‘As some would reckon. Now you shall have donkey stone.’

The man put everything back in the chest and closed the lid. There was an oval brass plate in the middle of the lid, and on it Joe saw a name engraved in flowing letters.

‘Blinking heck!’

‘What is wrong?’ said the man.

‘My name! That’s my name! My own name! There! And Real Writing! See at it!’

‘At this time all is yours. You have chosen. Next, you shall have this.’

‘Blinking heck.’

Treacle Walker by Alan Garner

He put the stone into Joe’s hand. One side was plain; on the other was cut the outline of a horse, legs and tail outstretched, head forward, long.

The man opened his bag and took something out. ‘Here.’ It was a stone, rough and grey, the size and shape of a bar of soap.

‘Blinking heck.’

He put the stone into Joe’s hand. One side was plain; on the other was cut the outline of a horse, legs and tail outstretched, head forward, long.

‘We are equal. The trade is done.’

‘And what am I supposed to do with this effort?’ said Joe.

‘Use it.’

‘How?’

‘As you have need.’

‘You’re twitting me,’ said Joe. ‘I’m going in. I mustn’t catch the sun.’

‘You would be swift to outrun that one,’ said the man. ‘The craven nidget who flees the dark and will not come back till morning.’

‘I’ve been poorly,’ said Joe.

‘Then I shall bid you good day; but have shade here under your pear. Heat and old meat don’t marry. And the leaves of pear are cold, its virtues earthy.’

‘You can come inside, if you want,’ said Joe. ‘It’s cooler.’

‘Since I may.’

‘Suit yourself. I’m not bothered,’ said Joe.

A wind threw the door onto him, shoving him against the stack. And night spilled in. Snow stung his face. He forced the door against the wind and the latch clanged shut.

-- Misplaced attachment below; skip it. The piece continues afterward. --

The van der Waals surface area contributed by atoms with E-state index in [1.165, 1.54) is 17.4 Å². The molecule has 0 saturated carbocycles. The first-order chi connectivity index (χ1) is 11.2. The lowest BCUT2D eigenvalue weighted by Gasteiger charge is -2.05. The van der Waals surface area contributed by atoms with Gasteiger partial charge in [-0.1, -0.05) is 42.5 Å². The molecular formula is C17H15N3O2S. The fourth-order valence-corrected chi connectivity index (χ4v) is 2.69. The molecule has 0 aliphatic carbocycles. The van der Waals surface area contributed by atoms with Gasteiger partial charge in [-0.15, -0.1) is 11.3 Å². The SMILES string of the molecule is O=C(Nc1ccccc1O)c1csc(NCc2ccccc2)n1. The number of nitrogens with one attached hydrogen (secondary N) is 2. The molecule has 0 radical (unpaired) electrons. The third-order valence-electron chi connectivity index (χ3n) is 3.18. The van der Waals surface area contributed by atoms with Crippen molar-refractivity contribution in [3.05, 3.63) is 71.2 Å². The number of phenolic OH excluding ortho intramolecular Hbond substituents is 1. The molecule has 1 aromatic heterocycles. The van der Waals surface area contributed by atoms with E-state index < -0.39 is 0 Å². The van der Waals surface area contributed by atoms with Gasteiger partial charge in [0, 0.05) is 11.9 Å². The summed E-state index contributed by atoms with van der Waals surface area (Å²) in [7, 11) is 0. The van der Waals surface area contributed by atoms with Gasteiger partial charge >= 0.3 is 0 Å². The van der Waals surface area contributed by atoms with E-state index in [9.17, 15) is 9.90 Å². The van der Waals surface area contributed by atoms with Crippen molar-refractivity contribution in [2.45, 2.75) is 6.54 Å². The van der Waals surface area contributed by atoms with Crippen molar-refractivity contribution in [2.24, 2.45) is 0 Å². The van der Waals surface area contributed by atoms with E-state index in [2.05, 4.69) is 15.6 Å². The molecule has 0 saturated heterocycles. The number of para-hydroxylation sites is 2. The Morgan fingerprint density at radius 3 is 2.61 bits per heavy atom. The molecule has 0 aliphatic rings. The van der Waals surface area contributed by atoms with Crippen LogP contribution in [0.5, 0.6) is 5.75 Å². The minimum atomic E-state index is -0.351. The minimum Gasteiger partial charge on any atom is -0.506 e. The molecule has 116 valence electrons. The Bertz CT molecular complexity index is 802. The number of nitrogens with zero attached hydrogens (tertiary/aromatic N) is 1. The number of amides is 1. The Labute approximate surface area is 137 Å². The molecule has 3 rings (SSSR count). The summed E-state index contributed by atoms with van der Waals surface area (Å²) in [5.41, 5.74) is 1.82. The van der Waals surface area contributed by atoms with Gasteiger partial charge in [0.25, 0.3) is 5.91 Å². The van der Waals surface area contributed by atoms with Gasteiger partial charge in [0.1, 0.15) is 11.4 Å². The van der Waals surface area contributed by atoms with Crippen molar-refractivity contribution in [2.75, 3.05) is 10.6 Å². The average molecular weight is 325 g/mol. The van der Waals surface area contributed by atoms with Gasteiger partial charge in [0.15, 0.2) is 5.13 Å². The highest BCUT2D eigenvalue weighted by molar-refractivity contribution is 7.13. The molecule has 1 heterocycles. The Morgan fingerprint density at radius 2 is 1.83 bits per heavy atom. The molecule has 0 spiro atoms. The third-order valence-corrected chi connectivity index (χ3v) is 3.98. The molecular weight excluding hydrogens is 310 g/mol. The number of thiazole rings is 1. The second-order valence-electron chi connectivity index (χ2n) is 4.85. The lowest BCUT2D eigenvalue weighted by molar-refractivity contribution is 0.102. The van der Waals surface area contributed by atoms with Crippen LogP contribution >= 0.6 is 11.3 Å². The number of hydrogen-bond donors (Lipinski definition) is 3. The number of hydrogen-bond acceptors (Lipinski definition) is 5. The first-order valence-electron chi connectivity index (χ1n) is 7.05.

He went into the house. The man followed, but paused and looked at the step as he crossed the threshold.

The house was three rooms parted by timber-framed walls and joined by open doorways. A round iron fire basket was in the base of the chimney, which was a room of itself, made of the same timbers, walked through from two opposite sides.

Joe and the man went into the chimney and sat on the oak sill of the base, facing each other across cold ashes. Joe put the pot and the stone next to him on the sill. The man took his bag from his shoulder and set it on the floor.

‘Why the patch, buccaneer?’ said the man.

‘I’ve got Lazy Eye,’ said Joe. ‘I must wear the patch over the good one so the other will catch up. But it’s not doing owt. It gives me headaches. And I can’t see proper.’

‘“What the eye doesn’t see,”’ said the man, ‘“the heart doesn’t grieve for.” Or does it?’

‘It’s a flipping nuisance,’ said Joe. ‘Eh, but my name … And Real Writing.’

‘Patience, my amblyopic friend. Patience.’

‘Oh ha ha ha. Hee hee hee. Elephant’s eggs in a rhubarb tree.’

The man sat and did not speak. Everything about him was poor. His shoes were hard leather and too big and were fastened with a strap, and there were open splits across the tops, as if they had been slashed. He wore no socks.

Joe shifted to the side, and back. ‘Your face,’ he said. ‘One road, it’s old. The other, it’s not. Straight, it’s all sorts. Same as them knacky postcards change when you look. It’s this blooming eye.’

‘Wellaway.’ The man gazed into the tapering stack above.

‘Who are you?’ said Joe.

‘Who? What?’ said the man. ‘Is there a difference?’

‘Can you not talk sense? What’s your name?’

Outside, the iron ring handle of the door banged on the wood three slow times, sounding through the house.

Joe went to the small window by the door and looked. He saw no one. Only the pony under the tree; and the bleach of heat.

‘There’s nobody there,’ he said.

‘Then nobody wishes to come in,’ said the man.

Bang. Bang. Bang.

Joe felt the door shake.

‘What must I do?’ he said.

Bang. Bang. Bang.

Joe looked again. The pony. The tree. The heat.

He lifted the latch.

A wind threw the door onto him, shoving him against the stack. And night spilled in. Snow stung his face. He forced the door against the wind and the latch clanged shut. He clung to the chimney post. But night was in the room, a sheet of darkness, flapping from wall to wall. It changed shape, swirling, flowing. It dropped to the ground and ruckled over the floor bricks; then up to the joists and beams of the ceiling; hung, fell, humped. It shrieked, reared against the chimney opening, but did not enter. It surged through the house by cracks and gaps in the timbers, out under the eaves. There was a whispering, silence; and on the floor snow melted to tears.

‘My name,’ said the man, ‘is Treacle Walker.’

 

Treacle Walker by Alan Garner is published by 4th Estate, £10